Last month, more than 200 people gathered at the BMW Zentrum to learn about the results from the Shaping Our Future Growth Alternatives Analysis, a study released recently by Upstate Forever, Ten at the Top, and Furman’s Riley Institute.
The study, which was conducted by an award-winning consultant team led by the Charlotte-based firm City Explained in conjunction with Asheville-based Urban3 and Stantec, paints a sobering picture of the Upstate’s future if our current development patterns remain unchecked.
Matt Noonkester, principal of City Explained, said the study is meant to illustrate growth scenarios, not to make recommendations. “We were asked to measure the tradeoffs of different growth choices you have. We’re not advocating for any one growth pattern, but we’re telling you that you better be prepared based on the decisions you make, because they have wildly different futures for you,” he said.
The Issue: The Upstate is Growing at a Breakneck Pace
It’s not a new revelation that the Upstate is growing rapidly. Past studies have shown that by 2040, the 10-county Upstate region is projected to welcome more than 300,000 new residents, half of which are anticipated to choose Greenville County as their new home.
More troubling, however, is the way the region has chosen to accommodate growth over the past 25 years — our “trend” growth scenario. This sprawling trend development pattern is characterized by low-density, automobile-oriented, single-use developments moving increasingly further away from city centers.
We have seen land use decisions of this sort play out in regions like Atlanta, and many Upstate residents have consistently agreed they do not want that for the Upstate. Skyrocketing housing costs, overcrowded schools, rapid loss of rural and agricultural lands, expensive infrastructure projects, and legendary traffic congestion issues are all associated with sprawl.
We Can’t Afford to Keep This Up… Literally
Unsurprisingly, this sprawling growth pattern also consumes a tremendous amount of land — primarily farms, forests, and other open space — and makes providing typical government services (sewer, water, roads, transit, and fire and policy protection) costly and inefficient.
For example, costs for government services across the Upstate could climb to nearly $660 million per year by 2040, while anticipated revenues to support those costs could likely be less than $330 million per year by that time.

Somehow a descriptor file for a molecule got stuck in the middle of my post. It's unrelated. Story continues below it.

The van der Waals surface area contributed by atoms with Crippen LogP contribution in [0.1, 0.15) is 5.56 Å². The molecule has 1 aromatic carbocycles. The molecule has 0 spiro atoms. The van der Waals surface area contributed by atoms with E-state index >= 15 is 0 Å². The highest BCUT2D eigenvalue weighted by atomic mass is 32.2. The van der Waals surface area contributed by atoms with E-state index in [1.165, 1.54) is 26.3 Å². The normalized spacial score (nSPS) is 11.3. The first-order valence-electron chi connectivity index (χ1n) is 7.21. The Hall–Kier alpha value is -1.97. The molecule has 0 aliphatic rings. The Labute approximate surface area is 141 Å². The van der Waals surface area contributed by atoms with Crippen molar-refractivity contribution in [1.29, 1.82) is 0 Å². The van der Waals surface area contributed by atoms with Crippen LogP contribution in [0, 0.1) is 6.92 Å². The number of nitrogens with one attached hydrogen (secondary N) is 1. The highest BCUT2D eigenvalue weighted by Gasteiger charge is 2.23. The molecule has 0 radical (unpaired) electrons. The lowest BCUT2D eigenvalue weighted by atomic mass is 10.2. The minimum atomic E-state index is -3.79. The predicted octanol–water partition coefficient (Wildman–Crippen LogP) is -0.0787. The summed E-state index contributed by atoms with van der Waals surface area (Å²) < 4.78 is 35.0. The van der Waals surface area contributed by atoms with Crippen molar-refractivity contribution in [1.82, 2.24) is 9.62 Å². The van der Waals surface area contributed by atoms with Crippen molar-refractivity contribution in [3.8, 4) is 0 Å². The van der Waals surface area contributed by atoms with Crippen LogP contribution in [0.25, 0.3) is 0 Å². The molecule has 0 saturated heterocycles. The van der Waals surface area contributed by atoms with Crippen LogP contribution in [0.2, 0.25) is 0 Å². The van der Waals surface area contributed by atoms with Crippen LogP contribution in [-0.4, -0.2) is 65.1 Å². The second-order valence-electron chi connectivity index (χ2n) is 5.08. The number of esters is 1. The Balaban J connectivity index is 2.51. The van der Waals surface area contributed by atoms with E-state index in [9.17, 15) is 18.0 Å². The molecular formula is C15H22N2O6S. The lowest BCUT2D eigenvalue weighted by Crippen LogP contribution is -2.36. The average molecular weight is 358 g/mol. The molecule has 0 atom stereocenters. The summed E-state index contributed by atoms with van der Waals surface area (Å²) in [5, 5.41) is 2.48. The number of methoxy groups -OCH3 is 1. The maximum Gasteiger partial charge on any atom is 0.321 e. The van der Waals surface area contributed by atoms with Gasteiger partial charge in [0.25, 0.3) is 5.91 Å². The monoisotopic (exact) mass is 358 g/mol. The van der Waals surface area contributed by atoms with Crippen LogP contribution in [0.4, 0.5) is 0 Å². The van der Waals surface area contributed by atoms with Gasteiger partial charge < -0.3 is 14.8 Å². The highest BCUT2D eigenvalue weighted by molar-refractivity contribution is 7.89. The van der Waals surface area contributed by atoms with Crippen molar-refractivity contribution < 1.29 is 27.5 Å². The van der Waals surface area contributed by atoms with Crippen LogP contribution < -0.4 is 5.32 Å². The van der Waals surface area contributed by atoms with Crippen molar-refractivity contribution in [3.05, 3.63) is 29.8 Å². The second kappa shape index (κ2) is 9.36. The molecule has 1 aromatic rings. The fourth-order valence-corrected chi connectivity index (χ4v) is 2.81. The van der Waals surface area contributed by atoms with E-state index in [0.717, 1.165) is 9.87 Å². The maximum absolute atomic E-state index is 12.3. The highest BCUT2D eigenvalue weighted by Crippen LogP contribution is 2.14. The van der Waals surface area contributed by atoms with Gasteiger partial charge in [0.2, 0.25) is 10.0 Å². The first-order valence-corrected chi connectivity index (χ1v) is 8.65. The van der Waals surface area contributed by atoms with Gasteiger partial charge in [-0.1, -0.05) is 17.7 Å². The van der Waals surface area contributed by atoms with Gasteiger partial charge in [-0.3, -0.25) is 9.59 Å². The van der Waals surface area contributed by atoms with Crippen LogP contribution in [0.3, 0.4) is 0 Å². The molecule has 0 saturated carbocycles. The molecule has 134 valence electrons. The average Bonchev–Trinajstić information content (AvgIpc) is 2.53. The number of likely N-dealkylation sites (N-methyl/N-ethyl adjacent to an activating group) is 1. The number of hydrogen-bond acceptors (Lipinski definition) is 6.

According to Joe Minicozzi, principal at Urban3, there’s a reason large cities across the centuries have grown “upward”: It’s more cost effective. “When you start stacking those stories, you’re seeing an exponential jump in productivity,” he said.
Minicozzi said communities need to think about their fiscal viability just like a corporation would. “I’m throwing a lot of numbers at you to get you in the mindset of seeing this stuff as an investor, as a shareholder having an expectation about a return on your community and how the cash flows,” he said.
Upstate Forever Executive Director Andrea Cooper, who served on the project’s steering committee, urged communities to take notice of the study’s findings. “Make no mistake, we are on a crash course to becoming the very type of congested, paved-over metropolitan region that we have always said we do not want to become,” she said.
Better Ways to Grow
Fortunately for the Upstate, there are ways to accommodate growth that consume less land, cost less to serve, and better protect the things that make the Upstate so special. Three alternative growth patterns were evaluated as a part of the Growth Alternatives Analysis: compact centers (an extreme example of compact development); major corridors (which focuses new growth on major corridors); and rural villages (which steers new development to many “rural village nodes” as well as major city centers across the region).
“This study helps us gain more clarity around the impacts of our current path and why it is important now to support communities and leaders who are trying to grow differently,” said Ten at the Top Executive Director Dean Hybl.
The study — which can be downloaded in its entirety at ShapingOurFutureUpstateSC.org — was made possible through the generous contributions of Hollingsworth Funds, Ten at the Top, Furman’s Riley Institute, the Greater Greenville Association of Realtors, New Belgium Brewery, Duke Energy/Piedmont Natural Gas, and Upstate Forever.
By Lisa Hallo, Land Policy Director, Upstate Forever